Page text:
I recently read a very emotional and well written story in the December, 1998 edition of the Jewish Observer, p.47. It was entitled "Jump Start, Delay, and a Siyum Mishnayos". Just thinking about the story brings tears to my eyes, which is why I decided to write about "The Power Of Tears".

I know I got you all psyched up about the story in the Jewish Observer, but please be patient. I will get to it in due time. First I want to refer you to the wonderful Artscroll translation on Kinnos of Tisha B'AV by Rabbi Avrohom Chaim Feuer.

In part of his Overview, (xii-xiii) he brings an interesting conversation which occurred between the Greek philosopher Plato and lehavdil elef havdolos, the prophet Yirmayahu after the destruction of the Beis HaMikdash.

Plato met Yirmayahu at the Temple Mount weeping bitterly over the Temple ruins. Plato asked him two questions.

1) How is it befitting for such a preeminent sage in Israel and such intellectual stature, to cry over a building which is really no more than a pile of sticks and stones?

2) The building is already in ruins, what good will your tears do now? Why cry over the past?

Yirmayahu responded by asking Plato if as a renowned philosopher, he had any perplexing questions. Plato recited a long list of complicated questions, whereupon Yirmiyahu, humbly and quietly, solved them in a few brief sentences. Plato was dumbfounded. He could not believe that any mortal man could be so wise.
"All of this profound wisdom I derived from those 'sticks and stones' and that is why I'm crying. As for why I'm crying over the past, this I can't tell you because you will not be able to understand the answer."
Rav Lopian (Lev Eliyahu, I Shevivei Ohr, 155) relates the Alter of Kelm's (Rav Simcha Zisel Ziv) explanation of Yirmiyahu's answer. Our tears are not for the past, rather we cry for the future. As the Gemoro Brochos 32b says that at the time of the Churban (Destruction) although all the gateways to heaven were sealed, the gateway of tears always remains open. (I once heard from Rav Shraga Moishe Kalmanowitz, ztl, (Rosh Yeshiva of the Mir, Brooklyn) that there are two ways to open a gate, either with the right key, or with an axe that breaks down the gate. Tears are like axe that burst through the gate.) Every tear we shed is collected in heaven and contributes to the reconstruction of the next Temple. This concept, which is so simple for any Jew to understand, is beyond the comprehension of a "rational" world-renowned Plato.

Further on in his overview (p. xiv) Rabbi Feuer brings the question of, if the gates of tears are never closed then why are there gates in the first place?

The Gerer Rebbe explained that although sincere tears always gain admission above, the gates were needed to shut out false tears.

Indeed, Rav Yonnoson Eibeshutz (Yaaros Devash II:11) observes that the numerical value of BECHI - weeping is equal to that of LEV- heart which is 32, because tears are meaningful only if they are sincere expressions of the heart.

You may, at this point, feel that this sicha is only for Tisha B'Av. but I refer you to p.xvii in the overview where Rabbi Feuer writes that he started to translate the kinnos on the day after Simchas Torah. He asked his rebbi, Harav Mordechai Gifter how to get into the mood after such a happy day, and Tisha B'Av so far off in the future?

Rav Gifter responded, "You are mistaken, Kinnos is not only for Tisha B'Av, they are for the entire year, except that throughout the year we recite Kinnos in a whisper, while on Tisha B'Av we shout them out loud! Whoever neglects Kinnos all year long and attempts to start reciting them on Tisha B'Av will not succeed in saying them even then, because he will recite the verses without any feeling and he will become bored. We must cry and mourn over the Churban all year long, in every season, and then our Kinnos will reach their climax of pain on Tisha B'Av!"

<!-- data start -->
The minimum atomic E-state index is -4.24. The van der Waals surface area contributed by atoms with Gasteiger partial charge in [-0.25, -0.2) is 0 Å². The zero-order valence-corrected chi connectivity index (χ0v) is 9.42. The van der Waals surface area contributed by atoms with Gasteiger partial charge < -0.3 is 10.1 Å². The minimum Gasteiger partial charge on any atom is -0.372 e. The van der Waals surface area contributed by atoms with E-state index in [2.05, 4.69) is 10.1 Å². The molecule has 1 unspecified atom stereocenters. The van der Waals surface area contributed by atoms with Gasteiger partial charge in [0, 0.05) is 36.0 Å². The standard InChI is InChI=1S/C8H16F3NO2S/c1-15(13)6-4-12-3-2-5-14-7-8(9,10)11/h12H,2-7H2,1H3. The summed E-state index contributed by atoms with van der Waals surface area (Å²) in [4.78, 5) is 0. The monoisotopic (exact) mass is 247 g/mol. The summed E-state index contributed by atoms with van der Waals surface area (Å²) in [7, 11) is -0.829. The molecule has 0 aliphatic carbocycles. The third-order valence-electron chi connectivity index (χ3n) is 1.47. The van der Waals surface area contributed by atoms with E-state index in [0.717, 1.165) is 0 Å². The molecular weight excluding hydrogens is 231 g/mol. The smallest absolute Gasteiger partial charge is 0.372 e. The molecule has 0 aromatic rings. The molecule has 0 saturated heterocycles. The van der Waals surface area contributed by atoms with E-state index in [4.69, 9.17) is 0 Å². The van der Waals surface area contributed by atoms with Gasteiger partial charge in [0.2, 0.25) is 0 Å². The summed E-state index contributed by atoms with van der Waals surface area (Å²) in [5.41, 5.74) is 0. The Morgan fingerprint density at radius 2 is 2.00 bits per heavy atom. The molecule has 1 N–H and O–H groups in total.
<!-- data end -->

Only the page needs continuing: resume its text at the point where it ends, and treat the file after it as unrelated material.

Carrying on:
Rabbi Feuer (p.xiv) brings a beautiful story with Rabbi Aryeh Levin a man of rare compassion and sensitivity.

Once a distraught, recently widowed woman came to him and cried uncontrollably. All of his efforts to console her were of no avail. Finally the widow said that she would accept consolation if he could please answer the following question.

"Please tell me what happened to all of my tears? I prayed and prayed for my late husband, I recited chapter after chapter of Tehilim, and shed thousands upon thousands of tears. My very soul flowed into those tears. Were they all wasted?"

Gently, Rav Aryeh replied, "After a hundred and twenty years, when you will leave this world and ascend to the heavenly tribunal, you will see how meaningful and precious your tears were. You will discover that Hashem Himself gathered them in and counted every single teardrop and treasured it like a priceless gem. And you will discover that, whenever some harsh and evil decree was looming over the Jewish people, one of your tears came and washed the evil away, making it null and void. Even one sincere tear is a source of salvation!"

Hearing this the woman burst into a fresh flow of tears - not tears of sorrow and grief, but tears of courage and hope.

Rabbi Krohn, in "Around the Maggid's Table," p. 118 tells a moving story about the Chazon Ish-Rav Avrohom Yeshayahu Karelitz, z.t.l. and yibodel l'chaim Rav Yaacov Galinsky.

In 1950, the Chazon Ish had asked Rav Galinsky to keep his eye on a certain bochur who had left his non-religious kibbutz to learn in the Ponovezher Yeshiva in Bnei Brak. Rav Galinsky saw that this was not an isolated case. There had been a thin but steady stream of such boys coming back to Yiddishkeit (Judaism).

Rabbi Galinsky took the liberty to ask the Chazon Ish, "Why do you suppose that so many children are now coming back to Yiddishkeit, leaving behind them the ways of their non-committed parents?"

The Chazon Ish's answer took Rabbi Galinsky by surprise.

"The generation that became non-religious came from parents who were religious. These religious parents saw what was happening with their children but, for whatever reasons, they could not stop them. They cried lonely, bitter tears, they prayed, they fasted, but it was too late to stem the tide. But Hashem does not forget a Jewish tear. If those tears of sincerity did not help to save their own children, they have helped for the grandchildren and in some cases, great-grandchildren. That's the reason why these children come back to Yiddishkeit today - because Hashem doesn't forget Jewish tears."